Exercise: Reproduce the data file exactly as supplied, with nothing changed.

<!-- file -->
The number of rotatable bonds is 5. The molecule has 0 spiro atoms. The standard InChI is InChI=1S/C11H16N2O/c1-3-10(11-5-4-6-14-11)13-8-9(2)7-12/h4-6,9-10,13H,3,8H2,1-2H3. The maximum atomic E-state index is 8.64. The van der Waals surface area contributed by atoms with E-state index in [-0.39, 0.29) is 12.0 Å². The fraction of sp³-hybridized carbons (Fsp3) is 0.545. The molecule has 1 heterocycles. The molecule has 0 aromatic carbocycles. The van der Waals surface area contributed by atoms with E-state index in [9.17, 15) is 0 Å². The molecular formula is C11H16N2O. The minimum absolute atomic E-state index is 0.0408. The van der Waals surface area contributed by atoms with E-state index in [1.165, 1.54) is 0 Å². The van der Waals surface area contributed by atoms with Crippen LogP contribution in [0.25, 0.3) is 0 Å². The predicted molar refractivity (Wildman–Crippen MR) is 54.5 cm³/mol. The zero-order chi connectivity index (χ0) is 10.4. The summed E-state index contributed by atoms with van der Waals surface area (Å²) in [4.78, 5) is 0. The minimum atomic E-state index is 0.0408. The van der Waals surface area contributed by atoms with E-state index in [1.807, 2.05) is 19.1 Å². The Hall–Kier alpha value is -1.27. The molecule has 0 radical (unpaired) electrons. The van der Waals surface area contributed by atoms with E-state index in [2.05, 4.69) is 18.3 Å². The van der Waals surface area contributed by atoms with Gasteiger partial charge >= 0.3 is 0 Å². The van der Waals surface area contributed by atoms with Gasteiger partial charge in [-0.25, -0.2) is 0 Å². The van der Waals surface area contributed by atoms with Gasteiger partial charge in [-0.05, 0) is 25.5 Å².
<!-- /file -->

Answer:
The number of rotatable bonds is 5. The molecule has 0 spiro atoms. The standard InChI is InChI=1S/C11H16N2O/c1-3-10(11-5-4-6-14-11)13-8-9(2)7-12/h4-6,9-10,13H,3,8H2,1-2H3. The maximum atomic E-state index is 8.64. The van der Waals surface area contributed by atoms with E-state index in [-0.39, 0.29) is 12.0 Å². The fraction of sp³-hybridized carbons (Fsp3) is 0.545. The molecule has 1 heterocycles. The molecule has 0 aromatic carbocycles. The van der Waals surface area contributed by atoms with E-state index in [9.17, 15) is 0 Å². The molecular formula is C11H16N2O. The minimum absolute atomic E-state index is 0.0408. The van der Waals surface area contributed by atoms with E-state index in [1.165, 1.54) is 0 Å². The van der Waals surface area contributed by atoms with Crippen LogP contribution in [0.25, 0.3) is 0 Å². The predicted molar refractivity (Wildman–Crippen MR) is 54.5 cm³/mol. The zero-order chi connectivity index (χ0) is 10.4. The summed E-state index contributed by atoms with van der Waals surface area (Å²) in [4.78, 5) is 0. The minimum atomic E-state index is 0.0408. The van der Waals surface area contributed by atoms with E-state index in [1.807, 2.05) is 19.1 Å². The Hall–Kier alpha value is -1.27. The molecule has 0 radical (unpaired) electrons. The van der Waals surface area contributed by atoms with E-state index in [2.05, 4.69) is 18.3 Å². The van der Waals surface area contributed by atoms with Gasteiger partial charge >= 0.3 is 0 Å². The van der Waals surface area contributed by atoms with Gasteiger partial charge in [-0.25, -0.2) is 0 Å². The van der Waals surface area contributed by atoms with Gasteiger partial charge in [-0.05, 0) is 25.5 Å².